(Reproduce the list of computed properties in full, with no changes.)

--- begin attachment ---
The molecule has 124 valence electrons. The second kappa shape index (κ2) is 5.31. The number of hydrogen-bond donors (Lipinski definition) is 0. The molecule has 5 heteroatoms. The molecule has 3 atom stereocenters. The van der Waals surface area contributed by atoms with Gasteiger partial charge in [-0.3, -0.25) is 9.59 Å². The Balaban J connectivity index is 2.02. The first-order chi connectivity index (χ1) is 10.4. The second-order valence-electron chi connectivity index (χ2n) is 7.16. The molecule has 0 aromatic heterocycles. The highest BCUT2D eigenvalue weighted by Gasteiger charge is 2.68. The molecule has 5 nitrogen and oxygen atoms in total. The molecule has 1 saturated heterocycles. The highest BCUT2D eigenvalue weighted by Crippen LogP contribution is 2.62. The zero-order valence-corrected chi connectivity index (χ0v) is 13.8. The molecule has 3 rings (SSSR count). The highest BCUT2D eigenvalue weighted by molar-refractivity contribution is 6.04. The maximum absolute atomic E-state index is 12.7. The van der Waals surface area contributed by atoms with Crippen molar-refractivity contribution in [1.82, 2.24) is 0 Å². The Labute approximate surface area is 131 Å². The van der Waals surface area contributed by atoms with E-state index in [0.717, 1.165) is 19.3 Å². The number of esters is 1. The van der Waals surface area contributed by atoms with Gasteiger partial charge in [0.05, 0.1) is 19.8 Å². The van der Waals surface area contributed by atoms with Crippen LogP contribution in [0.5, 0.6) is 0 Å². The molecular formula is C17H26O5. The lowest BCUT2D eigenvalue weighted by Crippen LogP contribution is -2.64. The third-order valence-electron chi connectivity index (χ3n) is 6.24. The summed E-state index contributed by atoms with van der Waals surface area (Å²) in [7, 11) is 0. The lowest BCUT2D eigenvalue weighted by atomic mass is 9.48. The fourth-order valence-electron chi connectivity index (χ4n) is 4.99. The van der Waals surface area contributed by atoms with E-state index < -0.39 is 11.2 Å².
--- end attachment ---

The molecule has 124 valence electrons. The second kappa shape index (κ2) is 5.31. The number of hydrogen-bond donors (Lipinski definition) is 0. The molecule has 5 heteroatoms. The molecule has 3 atom stereocenters. The van der Waals surface area contributed by atoms with Gasteiger partial charge in [-0.3, -0.25) is 9.59 Å². The Balaban J connectivity index is 2.02. The first-order chi connectivity index (χ1) is 10.4. The second-order valence-electron chi connectivity index (χ2n) is 7.16. The molecule has 0 aromatic heterocycles. The highest BCUT2D eigenvalue weighted by Gasteiger charge is 2.68. The molecule has 5 nitrogen and oxygen atoms in total. The molecule has 1 saturated heterocycles. The highest BCUT2D eigenvalue weighted by Crippen LogP contribution is 2.62. The zero-order valence-corrected chi connectivity index (χ0v) is 13.8. The molecule has 3 rings (SSSR count). The highest BCUT2D eigenvalue weighted by molar-refractivity contribution is 6.04. The maximum absolute atomic E-state index is 12.7. The van der Waals surface area contributed by atoms with Crippen molar-refractivity contribution in [1.82, 2.24) is 0 Å². The Labute approximate surface area is 131 Å². The van der Waals surface area contributed by atoms with E-state index in [0.717, 1.165) is 19.3 Å². The number of esters is 1. The van der Waals surface area contributed by atoms with Gasteiger partial charge in [0.05, 0.1) is 19.8 Å². The van der Waals surface area contributed by atoms with Crippen LogP contribution in [0.5, 0.6) is 0 Å². The molecular formula is C17H26O5. The lowest BCUT2D eigenvalue weighted by Crippen LogP contribution is -2.64. The third-order valence-electron chi connectivity index (χ3n) is 6.24. The summed E-state index contributed by atoms with van der Waals surface area (Å²) in [7, 11) is 0. The lowest BCUT2D eigenvalue weighted by atomic mass is 9.48. The fourth-order valence-electron chi connectivity index (χ4n) is 4.99. The van der Waals surface area contributed by atoms with E-state index < -0.39 is 11.2 Å².